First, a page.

Children’s Hospital of Pittsburgh of UPMC Celebrates 125 Years of Achievement
By Andrea Bosco / Photograph by Michael Fornataro
Sponsored by CONSOL Energy
In June of 1890, the first young patient was admitted to Children’s Hospital of Pittsburgh. Now, 125 years later, Children’s Hospital of Pittsburgh of UPMC serves as a beacon of hope to children and families in Western Pennsylvania — “a place of compassion and care for every child in need, regardless of their religion, race, or ability to pay.” The establishment’s original mission statement, created in 1890, was akin and quite progressive for its time. Today, Greg Barrett, president and chief development officer of Children’s Hospital of Pittsburgh Foundation, stands at the forefront of fundraising and manages $260 million in assets. As the establishment embarks on a year-long anniversary celebration, the festivities kick off on June 4, the hospital’s official birthday. Barrett and I conducted our interview in the Blaxter Medical Library, just past the well-stocked Moulis Children’s Library on the sixth floor of the hospital. Our journey from the bustling lobby was colorful and calm. We passed smiling staff and sick children, intrigued by the soothing aquarium and building blocks in Austin’s Playroom — their parents at their sides. It was a visit that exposed the goodness of people and the heartache of many families, as well as the happiness, comfort, and top-notch care that the institution provides. Children’s Hospital of Pittsburgh Foundation raises funds for patient care and research, and engages the community with a collective goal: finding cures for childhood illnesses and diseases. “This year celebrates all of those in our community who have kept that covenant to make this a place that’s successful for every child,” says Barrett.
“People continue to give selflessly. The act of constantly opening that up is what makes Pittsburgh such a great place to live and that’s what we’re celebrating.”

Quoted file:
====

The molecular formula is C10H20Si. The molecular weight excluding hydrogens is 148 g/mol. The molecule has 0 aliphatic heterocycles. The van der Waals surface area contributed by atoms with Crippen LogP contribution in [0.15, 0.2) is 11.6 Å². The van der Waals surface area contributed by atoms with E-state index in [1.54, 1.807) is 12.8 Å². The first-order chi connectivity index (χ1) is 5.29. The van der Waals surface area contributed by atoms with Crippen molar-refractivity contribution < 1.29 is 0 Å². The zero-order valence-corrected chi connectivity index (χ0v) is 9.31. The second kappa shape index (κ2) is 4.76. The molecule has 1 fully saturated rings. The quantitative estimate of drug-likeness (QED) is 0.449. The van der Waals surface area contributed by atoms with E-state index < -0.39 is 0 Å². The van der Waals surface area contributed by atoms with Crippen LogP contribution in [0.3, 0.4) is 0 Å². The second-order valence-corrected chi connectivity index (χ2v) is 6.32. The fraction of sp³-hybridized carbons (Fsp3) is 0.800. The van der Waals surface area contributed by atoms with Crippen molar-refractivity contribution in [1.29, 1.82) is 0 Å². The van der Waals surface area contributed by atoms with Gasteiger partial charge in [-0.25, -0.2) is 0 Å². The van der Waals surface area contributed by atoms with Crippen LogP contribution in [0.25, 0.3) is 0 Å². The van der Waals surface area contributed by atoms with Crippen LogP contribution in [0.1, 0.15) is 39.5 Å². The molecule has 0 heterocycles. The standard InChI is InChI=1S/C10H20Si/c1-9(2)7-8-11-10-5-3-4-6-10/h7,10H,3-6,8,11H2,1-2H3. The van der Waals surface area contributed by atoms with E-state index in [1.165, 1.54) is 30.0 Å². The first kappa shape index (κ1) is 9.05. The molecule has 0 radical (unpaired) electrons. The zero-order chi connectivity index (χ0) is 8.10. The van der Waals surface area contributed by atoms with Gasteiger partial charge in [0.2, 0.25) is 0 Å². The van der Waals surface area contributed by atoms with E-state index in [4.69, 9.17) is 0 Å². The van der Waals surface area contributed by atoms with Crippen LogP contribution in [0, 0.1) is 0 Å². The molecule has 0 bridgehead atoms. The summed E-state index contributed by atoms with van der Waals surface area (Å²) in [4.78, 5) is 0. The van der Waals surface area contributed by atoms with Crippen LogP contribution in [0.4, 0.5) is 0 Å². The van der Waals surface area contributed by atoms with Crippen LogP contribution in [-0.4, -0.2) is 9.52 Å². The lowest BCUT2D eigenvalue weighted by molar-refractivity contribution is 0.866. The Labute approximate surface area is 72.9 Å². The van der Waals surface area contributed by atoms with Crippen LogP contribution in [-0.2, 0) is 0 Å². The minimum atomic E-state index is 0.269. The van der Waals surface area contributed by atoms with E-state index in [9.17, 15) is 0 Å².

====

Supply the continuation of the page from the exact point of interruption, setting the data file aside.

From the polio vaccination and pediatric transplantation, to the creation of Mr. Yuk and the state-of-the-art Asthma Center, Children’s Hospital ranks 7th among children’s hospitals and schools of medicine (FY 2014) in funding for pediatric research provided by the National Institutes of Health and classifies nationally in 10 pediatric specialties. “All of that was done with the support from the outside,” says Barrett. On June 4, the Foundation will roll out the “Give Kids a Chance to Be Kids” campaign, celebrating 125 years of caring and the important role of community support for our children and their future. “’Give Kids a Chance to Be Kids’ is centered on the idea that people know we’re a great hospital,” he says. “No one is wondering if this is the place they should take their kids when they are in need. But, people need to remember that we’re a great charity, too, and that their gifts directly impact the lives of children. By giving to Children’s, they truly are giving kids a chance to be kids.” The Dollar Bank Three Rivers Arts Festival, held June 5-14, is just one of many summer events where the Children’s Hospital of Pittsburgh Foundation will be present. The organization is setting up a story booth that will travel all over town to encourage a conversation. “We want people to engage,” says Barrett. “This is a tremendous opportunity to have people share their stories of childhood at Children’s Hospital. I want us to be a repository for all of those stories from over the years.” On June 20, the Foundation’s Transplantation Surgery Auxiliary’s Diamonds & Denim event returns to Market Square for the second year to benefit the Hillman Center for Pediatric Transplantation. The festivities continue on October 2, at the David L. Lawrence Convention Center, when the Foundation will host its 125th Anniversary Celebration Gala, “It’s About Time,” the signature event of this commemorative campaign. Barrett is excited for the future of Children’s and the Foundation. And, as he reflects on what’s been accomplished and what’s on the horizon, he finds solace in his responsibilities. “I love that my job is to help other people find a way to do better,” he says. “This celebration is about the generosity of Pittsburgh — the people, the business leaders who are really committed to our children and care about this community. The impact of the money we raise is on the community as a whole. It’s the act of making people more generous and giving people a chance to fulfill the lives of others. I have people who get emotional when they donate money, and that’s a great feeling.”